I think what I enjoy most about the transition from Fall to Winter might just be that fact that it’s the ultimate exercise in layering. From fashion to furnishings, it’s the perfect blend of style embracing function, assembled and coordinated with a sense of purpose. And in the Midwest, other than the traditional celebration of the Holidays, the main objective is obviously warmth. Large or small, the artist’s studio can be an intensely personal space. Often times the environment itself is its own creation. Designed to evolve and take visual risks in search of inspiration, it tends be a reflection of the artists current passions and creative path. In some cases, it even reveals clues as to the artistic inspirations and influences of their past. This season, my creative studio definitely embodies all of that, as well as the celebratory spirit and functional requirements of this amazing time of year.
Starting in early October my arguably subconscious salvage search begins. I don’t even really think about it…it just happens…my mind, body and spirit begin to crave a level of authenticity only items with a curious history possess. Something I don’t seem to relish quite as much in the heat of Summer fun. With each visit to the small shops, markets, outposts and passionate purveyors of vintage inspiration, I’m emotionally nourished by the assembly of this seasonal and evolving collage. Nostalgic, reflective and colorful the environment that is my artistic home feels close to perfect. At least for the time being. And now that the snow has arrived, I thought I’d share the vision that surrounds me this season, and a few of the elements I thoughtfully and somewhat accidentally collected to create it.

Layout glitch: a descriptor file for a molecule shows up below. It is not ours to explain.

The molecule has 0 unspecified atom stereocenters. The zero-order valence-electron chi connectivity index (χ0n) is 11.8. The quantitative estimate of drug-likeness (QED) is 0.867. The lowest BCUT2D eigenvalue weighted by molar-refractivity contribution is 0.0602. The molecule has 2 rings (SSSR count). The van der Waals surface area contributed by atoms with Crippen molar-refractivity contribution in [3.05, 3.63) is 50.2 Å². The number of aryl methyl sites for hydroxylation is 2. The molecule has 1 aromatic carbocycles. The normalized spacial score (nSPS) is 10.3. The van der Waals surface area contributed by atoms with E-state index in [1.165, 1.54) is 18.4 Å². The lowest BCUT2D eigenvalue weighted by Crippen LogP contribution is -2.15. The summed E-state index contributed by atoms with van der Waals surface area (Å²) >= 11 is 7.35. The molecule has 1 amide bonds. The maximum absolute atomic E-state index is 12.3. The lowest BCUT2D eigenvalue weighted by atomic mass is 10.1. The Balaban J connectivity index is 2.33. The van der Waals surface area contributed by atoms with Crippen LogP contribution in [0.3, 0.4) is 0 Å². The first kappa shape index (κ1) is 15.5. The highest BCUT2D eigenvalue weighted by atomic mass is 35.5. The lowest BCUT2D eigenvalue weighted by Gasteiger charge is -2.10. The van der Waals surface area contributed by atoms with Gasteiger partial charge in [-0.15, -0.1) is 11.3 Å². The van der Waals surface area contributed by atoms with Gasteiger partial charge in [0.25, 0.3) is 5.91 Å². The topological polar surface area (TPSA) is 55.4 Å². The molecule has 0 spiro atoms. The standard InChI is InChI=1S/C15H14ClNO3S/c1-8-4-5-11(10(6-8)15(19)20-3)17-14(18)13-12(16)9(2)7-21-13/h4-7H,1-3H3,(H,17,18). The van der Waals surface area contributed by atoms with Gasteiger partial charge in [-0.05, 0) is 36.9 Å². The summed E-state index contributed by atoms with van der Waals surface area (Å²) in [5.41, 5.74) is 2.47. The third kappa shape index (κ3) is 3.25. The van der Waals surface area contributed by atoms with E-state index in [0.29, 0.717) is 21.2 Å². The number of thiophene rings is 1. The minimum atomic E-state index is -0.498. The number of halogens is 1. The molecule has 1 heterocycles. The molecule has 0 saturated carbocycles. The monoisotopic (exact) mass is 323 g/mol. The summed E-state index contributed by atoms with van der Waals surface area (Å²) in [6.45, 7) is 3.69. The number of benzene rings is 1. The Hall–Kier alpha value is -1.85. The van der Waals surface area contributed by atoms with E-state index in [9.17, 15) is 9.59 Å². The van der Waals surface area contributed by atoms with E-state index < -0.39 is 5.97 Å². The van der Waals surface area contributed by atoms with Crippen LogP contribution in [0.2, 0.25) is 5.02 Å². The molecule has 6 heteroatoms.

It all started with the reclaimed shelf above the sofa in my studio. For this very personal space, I loved the idea of a shelf with reclaimed corbels versus a large piece of art, a mirror or other flat grouping. I wanted some dimension over the sofa, a kind of cozy and decorative canopy. The functional and visual advantages of a statement shelf both inspire and challenge me to change the theme in search of new groupings.